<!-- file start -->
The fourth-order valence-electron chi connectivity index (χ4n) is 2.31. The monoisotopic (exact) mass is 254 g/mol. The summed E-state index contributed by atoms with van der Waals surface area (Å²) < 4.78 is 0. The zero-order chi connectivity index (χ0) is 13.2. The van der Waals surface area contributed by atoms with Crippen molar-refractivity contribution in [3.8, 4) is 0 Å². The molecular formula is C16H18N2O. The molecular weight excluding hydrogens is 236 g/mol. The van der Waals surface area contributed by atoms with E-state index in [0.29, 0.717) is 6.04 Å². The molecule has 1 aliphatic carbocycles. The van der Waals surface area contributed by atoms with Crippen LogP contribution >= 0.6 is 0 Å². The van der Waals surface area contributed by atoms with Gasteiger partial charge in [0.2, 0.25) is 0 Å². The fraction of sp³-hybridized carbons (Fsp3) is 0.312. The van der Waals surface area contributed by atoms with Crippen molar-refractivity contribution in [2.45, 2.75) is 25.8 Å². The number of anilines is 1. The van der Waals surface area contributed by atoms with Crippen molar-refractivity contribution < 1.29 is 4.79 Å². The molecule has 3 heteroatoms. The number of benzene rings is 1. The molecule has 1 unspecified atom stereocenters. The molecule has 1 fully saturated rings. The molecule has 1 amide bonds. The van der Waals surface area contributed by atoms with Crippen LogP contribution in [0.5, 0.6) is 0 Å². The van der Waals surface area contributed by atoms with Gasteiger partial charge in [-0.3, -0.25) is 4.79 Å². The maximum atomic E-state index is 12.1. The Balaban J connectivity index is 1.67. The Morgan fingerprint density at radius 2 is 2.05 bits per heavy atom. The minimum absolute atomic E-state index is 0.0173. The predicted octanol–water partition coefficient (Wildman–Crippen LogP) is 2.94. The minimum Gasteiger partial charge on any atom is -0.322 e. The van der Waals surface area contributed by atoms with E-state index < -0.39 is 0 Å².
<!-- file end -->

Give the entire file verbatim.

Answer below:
The fourth-order valence-electron chi connectivity index (χ4n) is 2.31. The monoisotopic (exact) mass is 254 g/mol. The summed E-state index contributed by atoms with van der Waals surface area (Å²) < 4.78 is 0. The zero-order chi connectivity index (χ0) is 13.2. The van der Waals surface area contributed by atoms with Crippen molar-refractivity contribution in [3.8, 4) is 0 Å². The molecular formula is C16H18N2O. The molecular weight excluding hydrogens is 236 g/mol. The van der Waals surface area contributed by atoms with E-state index in [0.29, 0.717) is 6.04 Å². The molecule has 1 aliphatic carbocycles. The van der Waals surface area contributed by atoms with Crippen LogP contribution >= 0.6 is 0 Å². The van der Waals surface area contributed by atoms with Gasteiger partial charge in [0.2, 0.25) is 0 Å². The fraction of sp³-hybridized carbons (Fsp3) is 0.312. The van der Waals surface area contributed by atoms with Crippen molar-refractivity contribution in [2.45, 2.75) is 25.8 Å². The number of anilines is 1. The van der Waals surface area contributed by atoms with Crippen molar-refractivity contribution < 1.29 is 4.79 Å². The molecule has 3 heteroatoms. The number of benzene rings is 1. The molecule has 1 unspecified atom stereocenters. The molecule has 1 fully saturated rings. The molecule has 1 amide bonds. The van der Waals surface area contributed by atoms with Crippen LogP contribution in [0.5, 0.6) is 0 Å². The van der Waals surface area contributed by atoms with Gasteiger partial charge in [-0.3, -0.25) is 4.79 Å². The maximum atomic E-state index is 12.1. The Balaban J connectivity index is 1.67. The Morgan fingerprint density at radius 2 is 2.05 bits per heavy atom. The minimum absolute atomic E-state index is 0.0173. The predicted octanol–water partition coefficient (Wildman–Crippen LogP) is 2.94. The minimum Gasteiger partial charge on any atom is -0.322 e. The van der Waals surface area contributed by atoms with E-state index < -0.39 is 0 Å².